As the PGA Tour kicks off this Friday with the playing of the Hyundai Tournament of Champions at Kapalua Resort in Maui, Hawaii—there are a number of central questions that will need to be answered as the golf season unfolds for its long annual journey.
Can Tiger win a major in 2015 and be physically able to play a full campaign?
Stuck on 14 majors since winning the ’08 U.S. Open in an epic playoff. Tiger’s last PGA Tour victory—he has 79 in total—came at the Bridgestone in August 2013. Woods only played a partial campaign last year and was nowhere near the form he showed in ’13. Is he ready for a full campaign—capable of competing and showing press, competitors and fans he still has what it takes? Tiger has brought on a new swing “consultant” but the doubts are growing more widespread.
What does Phil Mickelson have left in the competitive gas tank?
No wins since his Open Championship triumph at Muirfield in ’13. Only really contended in the ’14 PGA Championship but ran out of fuel in the last several holes. Phil has lost some pounds in his hope to return to relevancy at the highest level. The early part of the season is when Phil has shown his competitive fires in years past. At 44, Mickelson needs to show he is still a presence in the front mirror—not the rearview one.
How will golf deal with the ever growing water shortage?
The western portion of the USA has been experiencing a major drought, reaching critical mass in a sizeable area of California and the conditions are not abating. Water rights are a hot topic. Golf courses will need to make significant modifications or be seen as wasteful usages. The staging of the two Opens in ’14 at Pinehurst 2 showed what’s possible when using less water. Taking similar proactive actions across the board now lessens the likelihood of being the center of a gathering environmental bulls-eye.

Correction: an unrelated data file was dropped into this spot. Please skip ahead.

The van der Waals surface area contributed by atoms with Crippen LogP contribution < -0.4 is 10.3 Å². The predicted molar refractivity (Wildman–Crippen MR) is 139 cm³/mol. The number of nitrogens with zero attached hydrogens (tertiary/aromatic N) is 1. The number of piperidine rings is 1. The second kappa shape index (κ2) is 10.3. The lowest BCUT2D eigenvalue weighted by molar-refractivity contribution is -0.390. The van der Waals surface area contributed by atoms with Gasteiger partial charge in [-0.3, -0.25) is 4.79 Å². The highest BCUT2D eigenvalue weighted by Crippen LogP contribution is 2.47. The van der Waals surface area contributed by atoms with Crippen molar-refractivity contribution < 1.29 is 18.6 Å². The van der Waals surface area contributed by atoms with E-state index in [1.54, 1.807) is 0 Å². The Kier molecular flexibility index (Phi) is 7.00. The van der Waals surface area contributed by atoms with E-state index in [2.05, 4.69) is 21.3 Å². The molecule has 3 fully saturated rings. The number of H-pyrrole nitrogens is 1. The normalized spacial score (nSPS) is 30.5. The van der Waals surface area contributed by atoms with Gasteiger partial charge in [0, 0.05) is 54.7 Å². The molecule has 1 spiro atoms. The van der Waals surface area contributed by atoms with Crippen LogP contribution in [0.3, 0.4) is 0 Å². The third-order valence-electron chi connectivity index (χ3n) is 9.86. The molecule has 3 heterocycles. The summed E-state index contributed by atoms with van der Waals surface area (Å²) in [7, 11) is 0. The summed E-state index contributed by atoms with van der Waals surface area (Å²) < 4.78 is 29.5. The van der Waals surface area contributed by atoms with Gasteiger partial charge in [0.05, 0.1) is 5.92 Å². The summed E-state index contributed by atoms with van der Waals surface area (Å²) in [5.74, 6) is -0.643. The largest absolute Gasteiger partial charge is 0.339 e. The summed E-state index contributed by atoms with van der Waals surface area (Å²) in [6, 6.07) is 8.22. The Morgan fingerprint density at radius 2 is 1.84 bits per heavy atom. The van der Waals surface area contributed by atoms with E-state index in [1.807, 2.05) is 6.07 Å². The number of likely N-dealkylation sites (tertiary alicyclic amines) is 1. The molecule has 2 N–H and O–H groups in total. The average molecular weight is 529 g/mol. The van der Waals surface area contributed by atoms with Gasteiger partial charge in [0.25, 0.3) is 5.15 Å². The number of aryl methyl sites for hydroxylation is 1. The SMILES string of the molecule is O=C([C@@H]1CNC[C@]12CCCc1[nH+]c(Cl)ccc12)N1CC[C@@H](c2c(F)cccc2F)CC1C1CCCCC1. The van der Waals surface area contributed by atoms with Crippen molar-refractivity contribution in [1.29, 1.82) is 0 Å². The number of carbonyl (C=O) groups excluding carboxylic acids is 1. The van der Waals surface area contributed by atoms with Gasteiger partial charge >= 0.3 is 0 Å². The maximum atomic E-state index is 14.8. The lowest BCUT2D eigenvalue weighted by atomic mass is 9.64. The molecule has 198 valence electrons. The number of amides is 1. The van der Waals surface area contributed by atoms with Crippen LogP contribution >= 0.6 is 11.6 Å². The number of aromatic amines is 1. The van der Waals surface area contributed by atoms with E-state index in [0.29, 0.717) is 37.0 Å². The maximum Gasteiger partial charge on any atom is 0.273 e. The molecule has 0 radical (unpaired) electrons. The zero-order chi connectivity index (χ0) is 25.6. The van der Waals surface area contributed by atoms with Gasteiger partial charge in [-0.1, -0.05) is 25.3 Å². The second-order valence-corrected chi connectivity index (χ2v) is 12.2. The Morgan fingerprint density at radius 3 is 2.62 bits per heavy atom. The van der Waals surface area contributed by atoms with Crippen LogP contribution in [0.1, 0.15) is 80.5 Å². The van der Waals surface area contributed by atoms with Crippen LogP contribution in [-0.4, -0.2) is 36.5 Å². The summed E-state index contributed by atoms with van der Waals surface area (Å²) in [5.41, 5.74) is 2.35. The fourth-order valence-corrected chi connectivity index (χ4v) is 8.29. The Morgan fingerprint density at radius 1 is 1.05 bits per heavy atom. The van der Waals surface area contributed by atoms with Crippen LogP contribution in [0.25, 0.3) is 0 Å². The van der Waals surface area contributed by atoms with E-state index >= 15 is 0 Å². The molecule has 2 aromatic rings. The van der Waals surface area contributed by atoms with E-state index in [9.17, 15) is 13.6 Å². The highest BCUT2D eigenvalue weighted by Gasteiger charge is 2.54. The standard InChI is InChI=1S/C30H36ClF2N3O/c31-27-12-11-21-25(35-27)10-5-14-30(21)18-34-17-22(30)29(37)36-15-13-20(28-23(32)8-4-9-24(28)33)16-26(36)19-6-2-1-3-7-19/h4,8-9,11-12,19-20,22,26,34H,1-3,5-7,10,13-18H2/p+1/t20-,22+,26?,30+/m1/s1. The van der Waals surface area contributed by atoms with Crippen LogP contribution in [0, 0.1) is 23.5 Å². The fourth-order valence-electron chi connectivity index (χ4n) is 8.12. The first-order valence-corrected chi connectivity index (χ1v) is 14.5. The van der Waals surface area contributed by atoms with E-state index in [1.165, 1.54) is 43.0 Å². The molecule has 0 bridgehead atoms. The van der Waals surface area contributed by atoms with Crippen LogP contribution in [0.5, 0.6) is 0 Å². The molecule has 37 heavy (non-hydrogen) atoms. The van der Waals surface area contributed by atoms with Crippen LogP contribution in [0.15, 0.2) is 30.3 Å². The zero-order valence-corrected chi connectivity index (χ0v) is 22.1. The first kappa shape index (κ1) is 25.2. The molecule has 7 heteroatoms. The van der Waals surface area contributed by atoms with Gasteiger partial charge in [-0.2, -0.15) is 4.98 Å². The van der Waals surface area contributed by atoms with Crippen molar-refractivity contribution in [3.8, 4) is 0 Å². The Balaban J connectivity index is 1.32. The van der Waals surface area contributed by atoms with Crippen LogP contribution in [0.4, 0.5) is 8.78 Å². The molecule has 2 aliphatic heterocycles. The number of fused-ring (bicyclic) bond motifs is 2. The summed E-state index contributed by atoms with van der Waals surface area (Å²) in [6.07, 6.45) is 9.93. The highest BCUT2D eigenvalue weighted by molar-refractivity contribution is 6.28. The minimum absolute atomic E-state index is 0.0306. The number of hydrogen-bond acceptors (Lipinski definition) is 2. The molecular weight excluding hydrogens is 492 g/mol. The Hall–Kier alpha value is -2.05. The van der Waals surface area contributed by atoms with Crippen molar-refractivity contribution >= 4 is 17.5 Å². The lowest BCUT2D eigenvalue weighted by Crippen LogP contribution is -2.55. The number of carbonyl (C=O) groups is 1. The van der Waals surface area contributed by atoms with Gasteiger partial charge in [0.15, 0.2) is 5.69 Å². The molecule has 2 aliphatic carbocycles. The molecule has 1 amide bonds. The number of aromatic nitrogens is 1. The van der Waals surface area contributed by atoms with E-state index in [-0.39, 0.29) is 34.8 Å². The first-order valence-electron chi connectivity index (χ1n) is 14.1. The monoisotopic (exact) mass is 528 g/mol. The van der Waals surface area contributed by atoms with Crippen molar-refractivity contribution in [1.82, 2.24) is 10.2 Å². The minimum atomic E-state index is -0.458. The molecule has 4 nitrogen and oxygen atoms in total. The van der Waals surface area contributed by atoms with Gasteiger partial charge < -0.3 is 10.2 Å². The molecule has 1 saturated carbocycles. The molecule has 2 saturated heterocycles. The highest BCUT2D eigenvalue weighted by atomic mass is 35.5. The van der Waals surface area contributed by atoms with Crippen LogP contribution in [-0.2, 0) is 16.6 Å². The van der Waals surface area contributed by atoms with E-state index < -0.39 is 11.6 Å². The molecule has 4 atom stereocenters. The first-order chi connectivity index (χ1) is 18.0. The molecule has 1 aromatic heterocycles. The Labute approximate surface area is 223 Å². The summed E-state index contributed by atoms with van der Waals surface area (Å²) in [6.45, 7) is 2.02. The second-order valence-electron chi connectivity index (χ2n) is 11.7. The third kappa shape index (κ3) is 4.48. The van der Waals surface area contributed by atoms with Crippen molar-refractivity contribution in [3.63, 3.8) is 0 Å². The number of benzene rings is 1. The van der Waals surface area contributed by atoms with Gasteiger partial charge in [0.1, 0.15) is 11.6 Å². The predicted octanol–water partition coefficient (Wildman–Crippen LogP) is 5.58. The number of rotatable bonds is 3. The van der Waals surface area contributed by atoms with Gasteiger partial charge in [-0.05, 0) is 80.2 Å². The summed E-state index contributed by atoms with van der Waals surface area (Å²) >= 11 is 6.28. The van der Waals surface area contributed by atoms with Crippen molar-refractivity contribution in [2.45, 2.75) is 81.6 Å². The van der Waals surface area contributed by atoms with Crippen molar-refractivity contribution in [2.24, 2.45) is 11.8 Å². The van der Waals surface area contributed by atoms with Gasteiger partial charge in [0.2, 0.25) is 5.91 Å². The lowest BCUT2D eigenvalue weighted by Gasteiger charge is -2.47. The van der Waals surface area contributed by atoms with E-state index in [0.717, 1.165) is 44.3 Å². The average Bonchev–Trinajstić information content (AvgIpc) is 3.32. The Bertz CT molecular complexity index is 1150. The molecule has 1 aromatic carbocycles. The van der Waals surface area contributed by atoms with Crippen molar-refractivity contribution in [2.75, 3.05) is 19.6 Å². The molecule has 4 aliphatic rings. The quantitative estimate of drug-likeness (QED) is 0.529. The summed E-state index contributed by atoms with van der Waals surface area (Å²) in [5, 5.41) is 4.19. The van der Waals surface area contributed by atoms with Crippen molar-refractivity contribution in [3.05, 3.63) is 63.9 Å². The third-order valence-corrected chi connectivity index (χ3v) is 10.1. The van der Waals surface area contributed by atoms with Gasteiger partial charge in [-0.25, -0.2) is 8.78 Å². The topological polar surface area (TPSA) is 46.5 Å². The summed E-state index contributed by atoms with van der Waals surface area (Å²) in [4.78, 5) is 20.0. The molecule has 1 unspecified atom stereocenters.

How will the fescue greens play when the U.S. Open comes to Chambers Bay in the Pacific Northwest?
For the first time the National Open will be contested on putting surfaces consisting of fescue greens. Host site Chambers Bay—located in the Tacoma, WA area—is a new site for America’s biggest golf title. There have been past issues when the greens have not been at their optimum best—particularly when the site prepared to host the ’10 US Amateur. New U.S. Open venues can be a considerable toss-up but being in the Northwest for the first time will likely mean mega numbers of people attending. The key is making sure the quality of the greens cannot become the main story line.
Can Michelle Wie show a consistent pulse whenever competing?
The issue for Michelle Wie boils down to one word—passion. There’s little doubt she has the requisite skills—winning the Women’s Open in ’14 at Pinehurst 2 proved her capabilities. The issue is can she fashion consistent results and add to a portfolio that until recently had heads shaking in wondering if she would ever tap into her innate talents. Her year in ’14 showed what she can do—her year in ’15 will show if the resolve to do even more is present.
Is Rickie Fowler capable of reaching the winners circle?